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Jimmy Stewart gets a post office

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*Jimmy Stewart gets a post office*




September 27, 2010

The Hill



*More than 70 years after "Mr. Smith" first went to Washington, Congress is giving legendary actor Jimmy Stewart his due, in the form of a hometown post office.*



The House will hold a suspension vote this week on a bill proposed by Rep. Mark Critz (D-Pa.), to name a James M. "Jimmy" Stewart Post Office in the actor's hometown of Indiana, Pa.



Stewart's accomplishments go further toward deserving a post office than just his performances -- he served in World War II and the Vietnam War, achieving the rank of Major General in the U.S. Air Force Reserve.



Stewart was a lifelong Republican, and he actively campaigned for Presidents Richard Nixon and Ronald Reagan, as well as donating to candidate Bob Dole. Stewart died in 1997.

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*Bill would rename post office for Indiana's Jimmy Stewart*





Published: Friday, October 1, 2010

Indiana Gazette



*Indiana has a Jimmy Stewart Museum, a Jimmy Stewart Boulevard and a Jimmy Stewart Airport.*



And next ? only a block from where Jimmy?s voice (mimicked by celebrity impersonator Rich Little) tells pedestrians when it?s safe to cross Philadelphia and Seventh streets ? Indiana is one step away from having a Jimmy Stewart post office. The U.S. House of Representatives Thursday passed H.R. 5606, a bill that designates the United States Postal Service at 47 S. Seventh St. in Indiana as the James M. ?Jimmy? Stewart Post Office Building.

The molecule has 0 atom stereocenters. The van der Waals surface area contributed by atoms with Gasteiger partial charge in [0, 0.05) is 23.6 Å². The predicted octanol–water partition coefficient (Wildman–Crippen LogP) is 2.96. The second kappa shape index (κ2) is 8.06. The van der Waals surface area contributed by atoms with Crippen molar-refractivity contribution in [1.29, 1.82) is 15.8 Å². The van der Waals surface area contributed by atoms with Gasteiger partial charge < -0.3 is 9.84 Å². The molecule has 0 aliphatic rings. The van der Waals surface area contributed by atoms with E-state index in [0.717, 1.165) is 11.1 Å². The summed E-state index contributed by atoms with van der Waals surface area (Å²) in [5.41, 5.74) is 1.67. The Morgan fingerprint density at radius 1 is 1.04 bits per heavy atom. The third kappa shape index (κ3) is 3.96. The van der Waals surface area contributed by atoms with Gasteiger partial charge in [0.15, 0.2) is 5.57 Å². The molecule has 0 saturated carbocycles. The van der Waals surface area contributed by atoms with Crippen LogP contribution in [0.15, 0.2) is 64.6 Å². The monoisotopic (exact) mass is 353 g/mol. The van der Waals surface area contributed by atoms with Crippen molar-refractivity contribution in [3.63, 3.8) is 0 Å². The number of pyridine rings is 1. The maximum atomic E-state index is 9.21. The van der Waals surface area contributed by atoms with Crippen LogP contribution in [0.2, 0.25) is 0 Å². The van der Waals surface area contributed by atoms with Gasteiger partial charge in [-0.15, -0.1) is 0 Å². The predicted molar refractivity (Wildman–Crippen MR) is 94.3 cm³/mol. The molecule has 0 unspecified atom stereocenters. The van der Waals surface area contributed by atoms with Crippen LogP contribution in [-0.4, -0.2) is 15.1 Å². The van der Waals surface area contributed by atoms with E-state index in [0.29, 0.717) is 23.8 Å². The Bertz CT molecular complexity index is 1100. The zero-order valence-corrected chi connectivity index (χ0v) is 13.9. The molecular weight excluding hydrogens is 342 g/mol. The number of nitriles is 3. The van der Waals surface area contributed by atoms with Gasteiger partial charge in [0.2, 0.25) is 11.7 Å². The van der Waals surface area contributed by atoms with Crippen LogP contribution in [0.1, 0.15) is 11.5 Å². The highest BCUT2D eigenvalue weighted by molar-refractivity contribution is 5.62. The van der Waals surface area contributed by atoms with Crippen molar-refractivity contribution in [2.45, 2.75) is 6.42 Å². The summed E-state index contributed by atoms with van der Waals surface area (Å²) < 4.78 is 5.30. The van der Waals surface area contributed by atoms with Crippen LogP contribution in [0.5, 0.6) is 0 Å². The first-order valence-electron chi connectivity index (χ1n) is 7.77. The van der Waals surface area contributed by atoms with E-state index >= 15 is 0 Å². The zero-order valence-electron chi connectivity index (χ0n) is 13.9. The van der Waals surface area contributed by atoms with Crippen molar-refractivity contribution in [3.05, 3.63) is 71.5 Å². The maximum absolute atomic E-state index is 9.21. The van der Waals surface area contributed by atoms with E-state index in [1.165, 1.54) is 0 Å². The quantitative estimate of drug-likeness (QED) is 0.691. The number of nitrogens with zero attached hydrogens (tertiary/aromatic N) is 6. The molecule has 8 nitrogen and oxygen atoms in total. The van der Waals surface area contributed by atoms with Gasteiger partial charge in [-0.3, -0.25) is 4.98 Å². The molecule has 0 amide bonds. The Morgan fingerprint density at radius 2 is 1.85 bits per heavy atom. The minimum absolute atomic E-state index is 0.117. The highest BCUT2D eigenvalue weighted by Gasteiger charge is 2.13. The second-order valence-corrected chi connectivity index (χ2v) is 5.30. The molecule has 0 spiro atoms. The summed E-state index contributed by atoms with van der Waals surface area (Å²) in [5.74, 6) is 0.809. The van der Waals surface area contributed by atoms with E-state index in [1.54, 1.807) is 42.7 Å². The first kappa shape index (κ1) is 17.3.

?Indiana is proud of Jimmy Stewart and renaming the South Seventh Street post office in his honor is a fitting tribute to one of the most inspiring and patriotic actors of the 20th century,? said Congressman Mark Critz, D-Johnstown, who introduced the legislation in June.



The bill, which was co-sponsored by the entire Pennsylvania House delegation, must now be considered by the Senate before heading to the president to be signed into law.



In his presentation in the House, Critz noted that Stewart was born in Indiana in 1908; studied at Princeton University, where he developed his love of acting; and appeared in 92 films, television programs and shorts. He enlisted in the Army in 1941 and became the first major American movie star to wear the uniform during the war. He flew 20 combat missions as a bomber pilot in Europe; co-founded the American Spirit Foundation, which helped to develop new approaches to public education; and died in California in 1997.

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This is truly silly. It's one thing to name a deli sandwich after a famous celeb...or in Beverly Hills, to name a street near Cedars Sinai after two celebs (George Burns & Grace Allen Way). But to go around and start renaming public buildings after deceased performers seems a bit much.


Whatever happened to just issuing stamps with their likeness? Is that not enough? And what is the deeper cultural significance of a Kate Hebpurn stamp being used at the James Stewart Memorial Post Office? Especially if it's a letter being sent to Philadelphia.

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